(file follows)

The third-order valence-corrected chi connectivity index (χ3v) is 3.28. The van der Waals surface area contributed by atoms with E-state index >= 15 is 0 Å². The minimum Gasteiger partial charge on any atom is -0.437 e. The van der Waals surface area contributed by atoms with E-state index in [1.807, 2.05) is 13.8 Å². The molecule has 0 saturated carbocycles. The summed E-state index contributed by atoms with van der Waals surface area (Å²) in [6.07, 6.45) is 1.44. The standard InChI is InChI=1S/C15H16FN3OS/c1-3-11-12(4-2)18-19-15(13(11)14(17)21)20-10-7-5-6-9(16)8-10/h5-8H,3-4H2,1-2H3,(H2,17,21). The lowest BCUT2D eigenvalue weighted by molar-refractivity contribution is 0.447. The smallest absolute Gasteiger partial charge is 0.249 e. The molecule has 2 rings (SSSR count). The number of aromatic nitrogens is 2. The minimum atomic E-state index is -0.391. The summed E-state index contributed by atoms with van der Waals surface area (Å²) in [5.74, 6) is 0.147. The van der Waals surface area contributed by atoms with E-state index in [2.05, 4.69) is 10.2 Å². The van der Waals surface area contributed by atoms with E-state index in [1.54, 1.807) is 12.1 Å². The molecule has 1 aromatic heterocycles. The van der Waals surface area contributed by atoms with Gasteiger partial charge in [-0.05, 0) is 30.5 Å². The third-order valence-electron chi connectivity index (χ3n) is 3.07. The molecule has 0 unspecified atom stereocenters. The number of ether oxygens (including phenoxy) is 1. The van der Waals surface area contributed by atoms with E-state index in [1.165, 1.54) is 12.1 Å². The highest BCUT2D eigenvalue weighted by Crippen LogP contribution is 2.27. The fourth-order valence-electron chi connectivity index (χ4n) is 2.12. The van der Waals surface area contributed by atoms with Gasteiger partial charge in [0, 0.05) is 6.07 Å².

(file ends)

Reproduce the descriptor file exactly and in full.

The third-order valence-corrected chi connectivity index (χ3v) is 3.28. The van der Waals surface area contributed by atoms with E-state index >= 15 is 0 Å². The minimum Gasteiger partial charge on any atom is -0.437 e. The van der Waals surface area contributed by atoms with E-state index in [1.807, 2.05) is 13.8 Å². The molecule has 0 saturated carbocycles. The summed E-state index contributed by atoms with van der Waals surface area (Å²) in [6.07, 6.45) is 1.44. The standard InChI is InChI=1S/C15H16FN3OS/c1-3-11-12(4-2)18-19-15(13(11)14(17)21)20-10-7-5-6-9(16)8-10/h5-8H,3-4H2,1-2H3,(H2,17,21). The lowest BCUT2D eigenvalue weighted by molar-refractivity contribution is 0.447. The smallest absolute Gasteiger partial charge is 0.249 e. The molecule has 2 rings (SSSR count). The number of aromatic nitrogens is 2. The minimum atomic E-state index is -0.391. The summed E-state index contributed by atoms with van der Waals surface area (Å²) in [5.74, 6) is 0.147. The van der Waals surface area contributed by atoms with E-state index in [2.05, 4.69) is 10.2 Å². The van der Waals surface area contributed by atoms with E-state index in [1.54, 1.807) is 12.1 Å². The molecule has 1 aromatic heterocycles. The van der Waals surface area contributed by atoms with Gasteiger partial charge in [-0.05, 0) is 30.5 Å². The third-order valence-electron chi connectivity index (χ3n) is 3.07. The molecule has 0 unspecified atom stereocenters. The number of ether oxygens (including phenoxy) is 1. The van der Waals surface area contributed by atoms with E-state index in [1.165, 1.54) is 12.1 Å². The highest BCUT2D eigenvalue weighted by Crippen LogP contribution is 2.27. The fourth-order valence-electron chi connectivity index (χ4n) is 2.12. The van der Waals surface area contributed by atoms with Gasteiger partial charge in [0, 0.05) is 6.07 Å².